THE BACHELORETTE Bloopers Reel Parody
THE BACHELORETTE Bloopers Reel Parody
I am sharing this gorgeous account of friendship (link directly above). It was written BY someone who I am lucky to know because of how beautiful, unique and inspiring she is both inside and out and it was written ABOUT one of the most important people in my life; my most loyal and dear friend. I loved reading this and I hope it will inspire a smile from anyone who has a best friend.
Also, I feel that this recipe should be shared and repeated. A popsicle with Bourbon?!? stop it. delicious.
In addition, I am not a dancer nor do I have any business being anywhere in or around a dance setting …however, most of the best friends that I have in my life are all dancers (I do not know how that happened). If you are a dancer or you have dance friends then these words will make you smile:
“Surely we would split the batch, perform some killer jazz walks and probably start writing poems about sunflowers, while in our hoodies and underwear. Maybe that sounds weird.”
Dedicated to: the husky, slightly more than middle-aged man in the Hawaiian shirt and the hemp flip flops.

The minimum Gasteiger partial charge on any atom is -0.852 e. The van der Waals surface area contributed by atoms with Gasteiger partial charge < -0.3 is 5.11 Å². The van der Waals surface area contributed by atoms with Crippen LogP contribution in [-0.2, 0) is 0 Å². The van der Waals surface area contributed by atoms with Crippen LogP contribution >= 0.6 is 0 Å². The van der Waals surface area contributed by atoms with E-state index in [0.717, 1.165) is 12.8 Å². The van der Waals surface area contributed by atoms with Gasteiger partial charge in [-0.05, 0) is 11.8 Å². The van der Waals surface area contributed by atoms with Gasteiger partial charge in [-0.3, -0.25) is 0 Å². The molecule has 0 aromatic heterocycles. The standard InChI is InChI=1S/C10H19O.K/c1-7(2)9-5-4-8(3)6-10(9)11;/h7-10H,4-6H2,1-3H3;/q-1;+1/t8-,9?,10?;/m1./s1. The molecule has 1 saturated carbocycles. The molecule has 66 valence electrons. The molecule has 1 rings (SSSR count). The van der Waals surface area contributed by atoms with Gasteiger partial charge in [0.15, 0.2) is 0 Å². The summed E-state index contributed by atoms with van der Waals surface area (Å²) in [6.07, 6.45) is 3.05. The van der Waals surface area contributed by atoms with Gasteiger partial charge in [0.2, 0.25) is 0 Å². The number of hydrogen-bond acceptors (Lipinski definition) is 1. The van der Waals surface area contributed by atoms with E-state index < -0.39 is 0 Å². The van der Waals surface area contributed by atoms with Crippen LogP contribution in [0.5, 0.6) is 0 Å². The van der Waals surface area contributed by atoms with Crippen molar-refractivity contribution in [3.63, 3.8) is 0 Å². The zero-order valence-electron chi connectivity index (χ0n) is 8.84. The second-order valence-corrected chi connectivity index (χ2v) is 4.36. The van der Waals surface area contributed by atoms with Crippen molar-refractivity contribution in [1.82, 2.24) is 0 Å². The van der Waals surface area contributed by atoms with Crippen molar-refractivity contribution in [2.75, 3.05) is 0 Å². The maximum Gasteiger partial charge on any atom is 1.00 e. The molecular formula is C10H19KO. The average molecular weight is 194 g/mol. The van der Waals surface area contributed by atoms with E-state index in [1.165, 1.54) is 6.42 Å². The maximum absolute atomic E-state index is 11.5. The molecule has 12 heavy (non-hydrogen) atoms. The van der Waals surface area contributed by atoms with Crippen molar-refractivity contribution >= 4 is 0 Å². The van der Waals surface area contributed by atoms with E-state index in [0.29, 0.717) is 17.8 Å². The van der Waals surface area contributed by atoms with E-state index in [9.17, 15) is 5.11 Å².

This morning, while waiting for my delicious iced nonfat dirty chai at the Coffee Bean on Sunset and Fairfax, a “gentleman” waiting in the same general area as I walked right into in the midst of very important call (as all of his calls are I’m certain). After running into me — me, you was standing in one place unmoving and minding my own business –he looked at me as though I was an obstructing baby stroller or other inanimate object of inconvenience then, without breaking strike for more than a second, redirected himself and walked outside pacing. I haven’t even mentioned yet that he was in his mid-late fifties, unfit and wearing a short sleeve button down shirt with some kind of botanical pattern (a la a hawaiian shirt) on a Monday morning at 830am… yes I’m certain you are rushing off to the office after this in your tropical shirt and your hemp flip flops. I, too, returned to my previous activity of standing and waiting. I noticed, of course, that it had happened but the occurrence didn’t really strike me as odd or upsetting. It was my unaffected reaction that prompted my annoyance.